The Red Witch by Nathan Hobby

Reviewed by Ian Lipke

A biography of the Australian novelist, short story writer, and poet Katharine Susannah Prichard has been written by Nathan Hobby and released by Melbourne University Press. Long regarded as a notorious woman on the fringes marked by her literary powers and her left-wing politics, Prichard’s tortuous life has not been untangled until the advent of the present volume. Now Hobby supplies answers where once there were only questions.

Katharine Susannah Prichard (KSP) lived from the end of Australia’s colonial period to the middle of the Vietnam war and her evolving world view – first, a doubting Christian then, as the years unfolded, a progressive patriot, idealistic radical and, finally, stubborn communist – reflects responses to the upheavals of the 20th century. She was an alert, thinking member of her society whose keen intelligence led her to places she would never admit she should not have been. Hobby’s book “adds nuance and detail to the contours of Katharine’s life, setting out to show what her life was like in its different phases and in the course of that, the biographical background to her literary works” (xi).

The Red Witch is a pleasure to read. Hobby has developed a writing style that maintains the interest of his readers no matter how convoluted a patch of writing may necessarily have to be. As a nine-year-old child, Prichard recalls the writing of The Wild Oats of Han, an amalgam of childhood experiences that became an autobiography shaped into fiction and which taught the child how to understand and take responsibility. She recalls the impact of writing competitions on her literary career as, – “Mother and Father were too absorbed in each other, and in their struggle to provide food and clothing for us all, to be interested in my scribbling” (19).

Hobby adopts a chronological approach to his narrative. He tells of her early childhood in Fiji, moves the story to Victoria, and then with advancing age, places his subject in the position of governess. Her decision to take this position is made on rational grounds – that her writing could only be improved if she knew more about bushfires, love, and the country beyond the ranges. Moreover, living in an isolated spot was a chance to escape family pressure to conform. (27)

KSP’s oeuvre is substantial. South Gippsland inspired two major works: a 10 000 word short story ‘Diana of the Inlet’ (1912) and her first published novel The Pioneers (1915). Her time as governess on Tarella Station in 1905 led to a six-part serial to be published in New Idea “A City Girl in Central Australia.” It took the form of letters, whose basis lay in reality but which exaggerates many elements. Furthermore, she treated the local people as specimens. It was in later life that her best work appears: Working Bullocks (1926), Coonardoo (1928) and Haxby’s Circus (1930). There is breadth and vitality in this writing, although Hobby reports that the reviewer for the Mercury “largely agreed with [the positive criticism Working Bullocks received], calling it ‘one of the finest novels which Australia has produced’ even though ‘her sympathies for what one imagines she would call the “down-trodden working classes” has led her into misrepresentation, which, one might expect, perhaps, from a hired Labor pamphleteer” (187).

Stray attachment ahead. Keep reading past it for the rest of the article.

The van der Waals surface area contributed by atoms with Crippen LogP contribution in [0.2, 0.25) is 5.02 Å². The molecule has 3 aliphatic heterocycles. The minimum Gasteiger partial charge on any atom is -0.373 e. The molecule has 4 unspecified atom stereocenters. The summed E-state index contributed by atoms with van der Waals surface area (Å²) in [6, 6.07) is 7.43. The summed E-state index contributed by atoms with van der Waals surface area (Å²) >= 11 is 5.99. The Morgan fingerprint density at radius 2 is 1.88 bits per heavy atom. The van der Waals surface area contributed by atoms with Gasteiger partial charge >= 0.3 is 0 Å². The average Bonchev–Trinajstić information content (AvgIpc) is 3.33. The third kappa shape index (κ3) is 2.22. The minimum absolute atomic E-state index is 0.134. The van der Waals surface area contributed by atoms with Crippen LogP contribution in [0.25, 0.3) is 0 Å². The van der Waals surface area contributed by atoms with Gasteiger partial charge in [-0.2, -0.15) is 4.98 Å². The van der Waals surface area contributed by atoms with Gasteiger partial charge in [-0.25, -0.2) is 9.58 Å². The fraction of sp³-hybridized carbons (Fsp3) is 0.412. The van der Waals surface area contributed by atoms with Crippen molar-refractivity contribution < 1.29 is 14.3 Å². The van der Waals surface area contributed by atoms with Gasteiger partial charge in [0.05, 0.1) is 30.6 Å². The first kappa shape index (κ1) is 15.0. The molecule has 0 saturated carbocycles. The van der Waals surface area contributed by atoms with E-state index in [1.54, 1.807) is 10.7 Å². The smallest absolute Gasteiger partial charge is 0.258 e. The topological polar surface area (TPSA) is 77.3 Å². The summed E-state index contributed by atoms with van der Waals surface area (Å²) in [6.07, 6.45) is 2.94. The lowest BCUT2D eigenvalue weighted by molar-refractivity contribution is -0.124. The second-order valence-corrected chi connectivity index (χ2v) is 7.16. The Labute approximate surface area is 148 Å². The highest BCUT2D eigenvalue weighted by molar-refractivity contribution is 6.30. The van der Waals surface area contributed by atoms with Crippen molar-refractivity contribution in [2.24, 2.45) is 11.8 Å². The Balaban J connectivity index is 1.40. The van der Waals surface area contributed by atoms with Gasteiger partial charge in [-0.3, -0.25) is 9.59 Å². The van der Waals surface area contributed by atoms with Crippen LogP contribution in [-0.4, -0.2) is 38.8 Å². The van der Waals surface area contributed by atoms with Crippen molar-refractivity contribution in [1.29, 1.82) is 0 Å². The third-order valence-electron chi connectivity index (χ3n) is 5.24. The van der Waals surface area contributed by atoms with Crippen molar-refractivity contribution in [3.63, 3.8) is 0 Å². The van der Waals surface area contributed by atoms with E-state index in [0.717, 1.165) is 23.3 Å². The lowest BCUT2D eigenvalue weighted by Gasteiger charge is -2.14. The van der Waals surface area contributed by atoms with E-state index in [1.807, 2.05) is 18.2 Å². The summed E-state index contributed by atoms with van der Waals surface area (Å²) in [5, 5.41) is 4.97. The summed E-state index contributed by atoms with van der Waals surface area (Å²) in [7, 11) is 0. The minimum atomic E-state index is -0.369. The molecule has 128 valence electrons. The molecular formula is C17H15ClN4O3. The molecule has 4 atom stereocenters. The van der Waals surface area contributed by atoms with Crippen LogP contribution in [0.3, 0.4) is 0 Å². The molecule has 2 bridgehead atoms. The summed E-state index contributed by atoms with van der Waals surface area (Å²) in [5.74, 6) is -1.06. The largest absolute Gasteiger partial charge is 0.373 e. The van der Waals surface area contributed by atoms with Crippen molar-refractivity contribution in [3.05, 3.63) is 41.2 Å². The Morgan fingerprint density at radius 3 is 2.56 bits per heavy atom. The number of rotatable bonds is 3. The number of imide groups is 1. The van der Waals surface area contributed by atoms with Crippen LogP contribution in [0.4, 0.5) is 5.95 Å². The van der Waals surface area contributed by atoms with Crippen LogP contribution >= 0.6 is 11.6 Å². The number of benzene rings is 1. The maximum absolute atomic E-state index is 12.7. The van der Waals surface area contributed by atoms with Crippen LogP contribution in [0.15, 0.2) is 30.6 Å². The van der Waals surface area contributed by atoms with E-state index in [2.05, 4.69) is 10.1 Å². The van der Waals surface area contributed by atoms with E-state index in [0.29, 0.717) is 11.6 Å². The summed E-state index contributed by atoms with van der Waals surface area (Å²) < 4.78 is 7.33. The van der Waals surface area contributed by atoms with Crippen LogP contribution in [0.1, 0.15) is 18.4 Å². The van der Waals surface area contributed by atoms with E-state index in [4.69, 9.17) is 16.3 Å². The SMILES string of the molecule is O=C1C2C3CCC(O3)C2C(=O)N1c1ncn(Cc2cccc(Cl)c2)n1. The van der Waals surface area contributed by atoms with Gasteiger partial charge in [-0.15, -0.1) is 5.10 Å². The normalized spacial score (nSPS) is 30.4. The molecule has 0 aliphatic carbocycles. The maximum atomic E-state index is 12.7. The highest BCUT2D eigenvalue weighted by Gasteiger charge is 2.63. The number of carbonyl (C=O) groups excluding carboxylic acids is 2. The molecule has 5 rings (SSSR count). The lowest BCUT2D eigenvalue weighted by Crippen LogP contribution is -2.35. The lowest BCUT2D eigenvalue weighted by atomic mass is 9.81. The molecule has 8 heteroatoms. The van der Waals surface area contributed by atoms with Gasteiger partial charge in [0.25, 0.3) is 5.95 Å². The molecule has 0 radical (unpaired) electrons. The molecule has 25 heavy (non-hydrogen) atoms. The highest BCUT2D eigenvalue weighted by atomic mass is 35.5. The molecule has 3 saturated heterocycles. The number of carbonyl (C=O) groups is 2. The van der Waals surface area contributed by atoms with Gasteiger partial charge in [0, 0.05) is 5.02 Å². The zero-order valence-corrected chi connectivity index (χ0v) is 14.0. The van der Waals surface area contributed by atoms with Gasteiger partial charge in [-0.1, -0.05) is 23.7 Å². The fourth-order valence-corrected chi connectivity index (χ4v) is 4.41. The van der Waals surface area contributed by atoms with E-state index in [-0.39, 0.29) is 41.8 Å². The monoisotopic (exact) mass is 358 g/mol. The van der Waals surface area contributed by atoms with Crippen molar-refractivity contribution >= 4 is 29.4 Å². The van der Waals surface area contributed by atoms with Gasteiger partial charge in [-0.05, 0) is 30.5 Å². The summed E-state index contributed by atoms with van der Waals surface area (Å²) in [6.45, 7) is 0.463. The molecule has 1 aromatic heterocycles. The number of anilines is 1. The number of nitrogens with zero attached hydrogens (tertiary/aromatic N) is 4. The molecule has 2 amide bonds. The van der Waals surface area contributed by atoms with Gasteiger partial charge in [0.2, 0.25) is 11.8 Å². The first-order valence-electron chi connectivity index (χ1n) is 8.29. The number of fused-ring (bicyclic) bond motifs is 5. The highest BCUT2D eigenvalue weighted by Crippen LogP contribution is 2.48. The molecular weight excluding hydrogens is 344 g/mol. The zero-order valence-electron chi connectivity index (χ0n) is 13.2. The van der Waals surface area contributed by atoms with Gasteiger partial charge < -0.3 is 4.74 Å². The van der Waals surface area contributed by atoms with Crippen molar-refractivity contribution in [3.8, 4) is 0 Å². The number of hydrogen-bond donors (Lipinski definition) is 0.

Her greatest novel is Coonardoo which remains controversial even to present day readers. It reflects racist assumptions of its time and fails to understand the white violence which formed the backdrop to aboriginal lives. However, it is a cracking read and demonstrates the continuing scholarly interest in all her writing. Moreover, it affirms Hobby’s view that KSP gave Australia the idea of itself that it wanted to read. Her biography reads as a series of anecdotes about men she had beguiled, a ‘lived life’ as Hobby calls it.

There is much in the biography that tells of KSP’s interactions with men. I found this material largely uninteresting and, since parts of the book become a revelation of who was sleeping with whom, and since keeping track of who was whom, I saw those parts as gossip, and I ignored them. However, KSP’s identification with the Union of Soviet Writers and, more generally, with socialist realism i.e.  what faithful communist writing should look like (260), was of some interest.

Hobby’s book is decades overdue. I have merely scraped the surface of a gem that needs to be better known. Through it, readers will come to know one of our greatest novelists. As journalist Norman Bartlett having interviewed KSP for the West Australian asks, “how many people in Western Australia realise what a truly remarkable woman lives in th[at] rambling wooden house” (262)?

The Red Witch


by Nathan Hobby

The Miegunyah Press/MUP

ISBN: 978 052287 738 0

$49.99; 480 pp


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